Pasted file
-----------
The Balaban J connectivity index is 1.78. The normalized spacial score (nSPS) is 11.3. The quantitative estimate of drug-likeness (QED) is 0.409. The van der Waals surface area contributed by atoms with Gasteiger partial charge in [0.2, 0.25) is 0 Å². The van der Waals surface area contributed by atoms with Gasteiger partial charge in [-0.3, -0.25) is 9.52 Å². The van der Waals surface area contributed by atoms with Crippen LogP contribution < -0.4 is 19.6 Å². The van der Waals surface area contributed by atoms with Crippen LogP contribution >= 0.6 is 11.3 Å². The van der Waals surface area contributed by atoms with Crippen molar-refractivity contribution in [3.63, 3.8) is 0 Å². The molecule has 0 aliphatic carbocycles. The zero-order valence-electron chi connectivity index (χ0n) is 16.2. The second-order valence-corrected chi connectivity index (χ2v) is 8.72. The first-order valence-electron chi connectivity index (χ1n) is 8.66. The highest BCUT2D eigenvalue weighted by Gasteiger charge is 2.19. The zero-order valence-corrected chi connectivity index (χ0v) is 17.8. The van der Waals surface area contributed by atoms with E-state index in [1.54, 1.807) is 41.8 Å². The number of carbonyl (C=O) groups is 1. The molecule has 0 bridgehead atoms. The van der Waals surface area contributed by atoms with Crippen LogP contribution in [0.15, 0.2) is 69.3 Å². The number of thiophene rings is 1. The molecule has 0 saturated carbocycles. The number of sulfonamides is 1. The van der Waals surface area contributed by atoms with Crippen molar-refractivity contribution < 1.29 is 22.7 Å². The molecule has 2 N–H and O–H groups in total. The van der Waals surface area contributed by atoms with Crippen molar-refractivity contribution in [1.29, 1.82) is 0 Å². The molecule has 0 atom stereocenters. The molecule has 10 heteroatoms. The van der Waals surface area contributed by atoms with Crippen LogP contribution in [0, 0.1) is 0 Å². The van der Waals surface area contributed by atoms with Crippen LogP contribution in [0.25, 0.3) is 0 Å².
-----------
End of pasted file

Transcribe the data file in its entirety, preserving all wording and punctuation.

The Balaban J connectivity index is 1.78. The normalized spacial score (nSPS) is 11.3. The quantitative estimate of drug-likeness (QED) is 0.409. The van der Waals surface area contributed by atoms with Gasteiger partial charge in [0.2, 0.25) is 0 Å². The van der Waals surface area contributed by atoms with Gasteiger partial charge in [-0.3, -0.25) is 9.52 Å². The van der Waals surface area contributed by atoms with Crippen LogP contribution < -0.4 is 19.6 Å². The van der Waals surface area contributed by atoms with Crippen LogP contribution >= 0.6 is 11.3 Å². The van der Waals surface area contributed by atoms with Crippen molar-refractivity contribution in [3.63, 3.8) is 0 Å². The molecule has 0 aliphatic carbocycles. The zero-order valence-electron chi connectivity index (χ0n) is 16.2. The second-order valence-corrected chi connectivity index (χ2v) is 8.72. The first-order valence-electron chi connectivity index (χ1n) is 8.66. The highest BCUT2D eigenvalue weighted by Gasteiger charge is 2.19. The zero-order valence-corrected chi connectivity index (χ0v) is 17.8. The van der Waals surface area contributed by atoms with E-state index in [1.54, 1.807) is 41.8 Å². The number of carbonyl (C=O) groups is 1. The molecule has 0 bridgehead atoms. The van der Waals surface area contributed by atoms with Crippen LogP contribution in [0.15, 0.2) is 69.3 Å². The number of thiophene rings is 1. The molecule has 0 saturated carbocycles. The number of sulfonamides is 1. The van der Waals surface area contributed by atoms with Crippen molar-refractivity contribution < 1.29 is 22.7 Å². The molecule has 2 N–H and O–H groups in total. The van der Waals surface area contributed by atoms with Crippen molar-refractivity contribution in [1.29, 1.82) is 0 Å². The molecule has 0 atom stereocenters. The molecule has 10 heteroatoms. The van der Waals surface area contributed by atoms with Crippen LogP contribution in [0, 0.1) is 0 Å². The van der Waals surface area contributed by atoms with Crippen LogP contribution in [0.25, 0.3) is 0 Å².